Seems teenaged boys from da hood of Roxbury, Boston got secret fantasies that ain’t so hard to figure out: girls and NBA stardom. The question in this video is which one? Enter New Edition’s “My Secret” (Didja Getit Yet?) Released in 1985 during the giddy years of pop, this has to be one of the cutest videos that escaped my radar back in tha day! Ralph Tresvant is obviously the star of this video, working his bike with wild enthusiasm for the opening sequence. Why, everyone on the corner just loves these talented Black boys who aren’t causing any trouble…just busting moves, getting cute girls of different ethnicities all worked up! Of course, Ralph gets the girl of his dreams and takes her to see an NBA game with the fellas. It’s Lakers vs Blazers and Magic Johnson’s centre court with coach Pat Riley on the sidelines. With the game tied at 124 with 12 seconds on the clock, it seems Magic needs some extra mojo to pull off a victory. So he calls Ralph down to save the day! This entire scene is surrounded by a halo, making it clear that this is a daydream. At the end, Ralph’s dream kinda comes true in a rather endearing, if unlikely way. I’m sure it was the record label’s idea and it actually works here. Though the song is clearly about a guy falling in love with a girl, the video leaves you guessing as it shows Ralph riding off at the end, ecstatic after meeting NBA superstar Magic Johnson. It’s a bromance yo!

 

Classic summer anthem “Vamos a la Playa” by Righeira (1983) has a very interesting background. Although it contains Spanish lyrics, the singers Stefano Rota and Stefano Righi are Italian. Both languages are pretty similar to begin with, so it was a no-brainer to pick Spanish since more peeps speak it globally than Italian. This video is a perfect primer on 80’s fashions for men: high-waisted baggy pants, short sleeved stripey shirts clashing with patterned ties. Fun! The polarized neon tint symbolizes a nuclear explosion that has just gone off in the ocean. But not to worry: now the water is clean because the fish are gone, plus baskers are wearing sombreros to keep radioactive wind out of their hair. That’s a pretty deep sociological statement about our messed up world but damn, what a cool video!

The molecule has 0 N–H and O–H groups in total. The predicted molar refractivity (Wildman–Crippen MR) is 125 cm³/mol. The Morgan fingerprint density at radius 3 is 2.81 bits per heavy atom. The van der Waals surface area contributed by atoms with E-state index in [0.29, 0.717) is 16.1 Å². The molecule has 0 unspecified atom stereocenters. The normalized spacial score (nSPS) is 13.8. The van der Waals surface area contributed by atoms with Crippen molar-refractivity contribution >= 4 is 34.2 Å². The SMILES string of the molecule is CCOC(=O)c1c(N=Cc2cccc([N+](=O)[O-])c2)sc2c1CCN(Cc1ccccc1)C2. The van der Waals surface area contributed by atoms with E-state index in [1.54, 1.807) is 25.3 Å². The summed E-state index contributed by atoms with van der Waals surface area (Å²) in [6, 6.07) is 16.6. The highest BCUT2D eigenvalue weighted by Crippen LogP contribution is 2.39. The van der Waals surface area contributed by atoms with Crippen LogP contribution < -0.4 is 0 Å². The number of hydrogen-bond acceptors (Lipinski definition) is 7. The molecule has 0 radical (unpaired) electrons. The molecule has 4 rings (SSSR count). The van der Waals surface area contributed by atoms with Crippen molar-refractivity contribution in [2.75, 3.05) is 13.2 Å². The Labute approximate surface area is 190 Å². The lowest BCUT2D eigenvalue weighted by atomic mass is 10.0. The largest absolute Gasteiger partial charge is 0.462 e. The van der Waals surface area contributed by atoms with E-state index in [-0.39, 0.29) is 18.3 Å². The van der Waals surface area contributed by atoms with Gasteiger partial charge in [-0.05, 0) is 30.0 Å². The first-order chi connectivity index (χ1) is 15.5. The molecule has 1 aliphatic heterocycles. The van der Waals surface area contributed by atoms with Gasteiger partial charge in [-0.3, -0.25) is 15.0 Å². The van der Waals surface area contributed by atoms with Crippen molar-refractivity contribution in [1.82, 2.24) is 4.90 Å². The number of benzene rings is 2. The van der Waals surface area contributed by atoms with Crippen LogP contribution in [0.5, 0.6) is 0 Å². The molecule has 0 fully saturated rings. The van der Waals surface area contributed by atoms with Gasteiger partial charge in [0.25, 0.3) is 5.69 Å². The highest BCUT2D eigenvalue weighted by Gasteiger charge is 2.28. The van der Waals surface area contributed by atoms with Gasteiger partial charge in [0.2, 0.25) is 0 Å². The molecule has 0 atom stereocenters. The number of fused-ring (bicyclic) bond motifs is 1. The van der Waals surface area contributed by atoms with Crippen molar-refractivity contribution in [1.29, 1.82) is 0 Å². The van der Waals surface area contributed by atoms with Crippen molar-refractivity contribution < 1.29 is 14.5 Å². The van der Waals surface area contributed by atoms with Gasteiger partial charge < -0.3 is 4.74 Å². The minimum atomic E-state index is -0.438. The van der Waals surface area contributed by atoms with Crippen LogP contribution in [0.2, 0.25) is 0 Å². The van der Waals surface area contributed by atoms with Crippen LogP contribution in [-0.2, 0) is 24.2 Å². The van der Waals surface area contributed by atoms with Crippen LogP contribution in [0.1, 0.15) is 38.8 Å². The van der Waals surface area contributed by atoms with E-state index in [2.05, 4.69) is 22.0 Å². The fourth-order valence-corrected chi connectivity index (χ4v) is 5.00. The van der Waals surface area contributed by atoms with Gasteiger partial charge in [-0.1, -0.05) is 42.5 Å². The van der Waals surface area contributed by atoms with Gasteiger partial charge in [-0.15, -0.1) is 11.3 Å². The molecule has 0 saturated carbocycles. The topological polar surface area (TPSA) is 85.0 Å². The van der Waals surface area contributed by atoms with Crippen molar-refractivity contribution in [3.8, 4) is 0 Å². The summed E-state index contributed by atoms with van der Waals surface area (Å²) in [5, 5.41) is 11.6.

Last week, I plugged these words I remembered from a song in my childhood  into a search engine: “On the double, think I’m in trouble.” And googlemonster responded with “Trouble” by Lindsey Buckhingham. Astonishing. Who else could compose an alt-pop song of such transcendent quality? Lindsey Buckingham, that’s who! The mercurial frontman of Fleetwood Mac dropped this timeless bomb from solo album Law and Order in 1981. Like a time-travelling cyborg, it found me in the future and detonated a delightful blast in me brain. I love the playful contrast implied between good and bad, seduction and restraint symbolized by guitar gods on one side, demon drummers on another. Bandmate Mick Fleetwood makes a wonderful guest appearance with his tall, funny self. And Lindsey’s guitarpicking is superb. This dreamy number is now a permanent staple on my playlist.

 

“Gotta Go Home” (1979) by Boney M. is one of the most gorgeous videos I’ve ever seen. Extravagant colourful costumes, sparkly special effects plus steelband players in space-themed outfits equal mindblowing visuals. Makes you long for sandy beaches and island breeze, miles away from big city bustle. This song was produced by the notorious Frank Farian, who ruthlessly exploited people of African descent to front his musical numbers. Although Boney M. was a wildly successful act, only 2 of the band members, Marcia Barrett and and Liz Mitchell actually sang on the early records; the male vocals were recorded by Farian in the studio. So Bobby Farrell, the Black male dancer was simply there to do what Frank Farian could not: look super.